That said, the cookies are pretty much honey flavored shortbread, so if you really are short on time and don’t want to make the cookies yourself, you could simply make a shortbread crust with store bought shortbread cookies. It’d still be great and you could add some honey flavor by drizzling it onto the cheesecake, or even try adding some to the crumbs when you make the crust.

But assuming you bake the cookies, you’ll make the dough and roll it into logs in some parchment paper. Refrigerate it for a bit, so it can firm up, then slice into cookies and bake them. You could definitely make the dough ahead and refrigerate it for a couple days prior to baking, if you wanted. You could even make the cookies ahead, so they are ready to go when you want to put the cheesecake together.

When the cookies are ready, pop them in a food process and grind into crumbs. Combine the crumbs with a little more butter to help hold it all together and then bake it for about 10 minutes. When it’s done, let it cool.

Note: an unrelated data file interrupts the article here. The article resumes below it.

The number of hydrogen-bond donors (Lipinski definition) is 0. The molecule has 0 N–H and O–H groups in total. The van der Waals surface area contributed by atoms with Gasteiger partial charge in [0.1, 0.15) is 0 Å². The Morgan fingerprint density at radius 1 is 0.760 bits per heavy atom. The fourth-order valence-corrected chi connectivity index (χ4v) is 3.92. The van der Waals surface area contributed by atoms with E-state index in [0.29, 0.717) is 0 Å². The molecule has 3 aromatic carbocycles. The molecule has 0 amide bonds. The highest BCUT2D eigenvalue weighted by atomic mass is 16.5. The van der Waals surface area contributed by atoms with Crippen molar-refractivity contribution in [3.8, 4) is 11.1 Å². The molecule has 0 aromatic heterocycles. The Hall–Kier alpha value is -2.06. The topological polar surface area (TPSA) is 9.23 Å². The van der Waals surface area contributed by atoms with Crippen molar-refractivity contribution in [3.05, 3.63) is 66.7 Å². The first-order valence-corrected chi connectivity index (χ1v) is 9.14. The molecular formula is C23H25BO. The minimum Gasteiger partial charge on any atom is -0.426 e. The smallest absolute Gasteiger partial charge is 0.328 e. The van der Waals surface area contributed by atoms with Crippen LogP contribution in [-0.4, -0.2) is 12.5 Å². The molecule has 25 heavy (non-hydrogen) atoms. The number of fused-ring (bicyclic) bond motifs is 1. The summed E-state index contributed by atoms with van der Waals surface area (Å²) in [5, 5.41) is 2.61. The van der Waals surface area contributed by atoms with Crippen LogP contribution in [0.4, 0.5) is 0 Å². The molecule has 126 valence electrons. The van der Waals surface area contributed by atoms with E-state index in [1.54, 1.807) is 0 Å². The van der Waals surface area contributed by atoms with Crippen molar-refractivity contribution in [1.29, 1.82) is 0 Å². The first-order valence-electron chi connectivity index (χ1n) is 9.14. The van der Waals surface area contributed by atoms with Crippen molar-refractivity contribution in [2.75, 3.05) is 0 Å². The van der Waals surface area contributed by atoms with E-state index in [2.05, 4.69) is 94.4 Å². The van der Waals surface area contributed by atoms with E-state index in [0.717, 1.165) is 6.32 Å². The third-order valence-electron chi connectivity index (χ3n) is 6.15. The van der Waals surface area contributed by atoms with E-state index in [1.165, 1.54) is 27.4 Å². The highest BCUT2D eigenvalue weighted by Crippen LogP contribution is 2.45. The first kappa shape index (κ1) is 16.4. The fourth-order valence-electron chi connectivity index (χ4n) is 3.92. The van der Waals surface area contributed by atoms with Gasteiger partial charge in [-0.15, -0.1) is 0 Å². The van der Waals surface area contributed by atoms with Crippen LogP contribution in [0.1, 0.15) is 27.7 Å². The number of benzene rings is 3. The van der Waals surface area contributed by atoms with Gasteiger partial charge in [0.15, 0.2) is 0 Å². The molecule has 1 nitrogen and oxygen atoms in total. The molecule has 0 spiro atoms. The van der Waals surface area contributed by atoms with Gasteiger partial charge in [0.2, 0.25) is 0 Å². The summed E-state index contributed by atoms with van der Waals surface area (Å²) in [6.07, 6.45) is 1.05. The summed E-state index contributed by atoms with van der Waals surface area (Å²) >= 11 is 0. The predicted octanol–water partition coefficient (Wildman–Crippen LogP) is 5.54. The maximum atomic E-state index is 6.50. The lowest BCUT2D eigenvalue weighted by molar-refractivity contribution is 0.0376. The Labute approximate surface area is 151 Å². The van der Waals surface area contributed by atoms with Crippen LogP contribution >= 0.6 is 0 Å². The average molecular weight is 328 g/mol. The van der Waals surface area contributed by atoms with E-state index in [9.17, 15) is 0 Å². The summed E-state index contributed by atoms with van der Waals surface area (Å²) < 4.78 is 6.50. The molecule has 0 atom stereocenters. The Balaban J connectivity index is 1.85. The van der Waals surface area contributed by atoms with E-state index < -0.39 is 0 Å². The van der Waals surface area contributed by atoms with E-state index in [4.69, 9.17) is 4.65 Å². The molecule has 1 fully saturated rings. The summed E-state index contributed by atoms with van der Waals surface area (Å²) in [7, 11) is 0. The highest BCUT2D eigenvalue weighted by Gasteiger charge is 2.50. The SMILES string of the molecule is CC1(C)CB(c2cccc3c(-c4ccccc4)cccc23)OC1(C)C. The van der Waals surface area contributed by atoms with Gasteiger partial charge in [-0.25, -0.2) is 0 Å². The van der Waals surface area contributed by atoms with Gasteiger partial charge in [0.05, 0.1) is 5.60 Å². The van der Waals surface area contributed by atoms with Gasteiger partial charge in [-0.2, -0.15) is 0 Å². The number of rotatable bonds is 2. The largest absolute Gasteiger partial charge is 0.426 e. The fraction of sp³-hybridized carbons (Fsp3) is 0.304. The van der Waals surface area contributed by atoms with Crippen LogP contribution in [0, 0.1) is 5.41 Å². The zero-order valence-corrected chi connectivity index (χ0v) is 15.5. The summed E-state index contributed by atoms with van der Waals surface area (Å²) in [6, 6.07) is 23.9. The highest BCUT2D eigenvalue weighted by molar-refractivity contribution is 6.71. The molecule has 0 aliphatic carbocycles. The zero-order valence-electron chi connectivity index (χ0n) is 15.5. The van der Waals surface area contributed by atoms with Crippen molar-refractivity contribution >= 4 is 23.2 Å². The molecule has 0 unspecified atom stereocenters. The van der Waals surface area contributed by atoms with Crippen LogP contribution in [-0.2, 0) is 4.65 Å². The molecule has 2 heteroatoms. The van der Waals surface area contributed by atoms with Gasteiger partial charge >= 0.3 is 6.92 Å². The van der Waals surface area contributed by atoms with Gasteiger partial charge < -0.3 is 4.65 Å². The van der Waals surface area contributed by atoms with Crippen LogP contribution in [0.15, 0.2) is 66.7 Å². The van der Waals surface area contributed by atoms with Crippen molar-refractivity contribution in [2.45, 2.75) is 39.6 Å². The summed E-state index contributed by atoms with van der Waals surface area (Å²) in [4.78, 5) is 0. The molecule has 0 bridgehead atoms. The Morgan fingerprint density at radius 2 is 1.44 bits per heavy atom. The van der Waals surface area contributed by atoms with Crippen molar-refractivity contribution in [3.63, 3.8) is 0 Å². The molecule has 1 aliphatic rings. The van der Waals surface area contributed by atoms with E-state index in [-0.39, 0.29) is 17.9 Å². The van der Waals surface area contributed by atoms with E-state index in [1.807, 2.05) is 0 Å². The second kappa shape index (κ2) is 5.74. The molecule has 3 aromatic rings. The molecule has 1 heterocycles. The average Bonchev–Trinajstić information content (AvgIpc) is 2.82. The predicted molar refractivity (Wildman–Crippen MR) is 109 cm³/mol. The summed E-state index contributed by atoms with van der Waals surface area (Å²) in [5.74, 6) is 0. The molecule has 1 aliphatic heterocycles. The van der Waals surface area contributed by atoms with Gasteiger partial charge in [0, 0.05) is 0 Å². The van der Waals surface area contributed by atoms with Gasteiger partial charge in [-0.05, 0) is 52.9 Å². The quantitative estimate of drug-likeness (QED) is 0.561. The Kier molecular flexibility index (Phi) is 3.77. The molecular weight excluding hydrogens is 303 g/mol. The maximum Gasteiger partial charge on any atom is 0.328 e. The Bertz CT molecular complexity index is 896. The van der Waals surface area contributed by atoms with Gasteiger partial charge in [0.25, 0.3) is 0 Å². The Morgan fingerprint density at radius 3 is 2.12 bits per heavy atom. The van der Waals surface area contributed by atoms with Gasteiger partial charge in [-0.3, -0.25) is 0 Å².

The raspberry swirl is pretty straightforward to make. Combine some cornstarch – which will help thicken the swirl – with some fresh lemon juice and warm water. Stir it all together until the cornstarch is dissolved.

Next, add the raspberries and sugar to a saucepan and cook them for a few minutes to release the juices. Add the cornstarch mixture to the raspberries and cook for another 3 minutes, mashing the raspberries as it cooks and letting it just start to thicken. When it’s done, puree the mixture and then strain it through a fine mesh sieve to remove the seeds. Set it aside to cool while you make the cheesecake filling.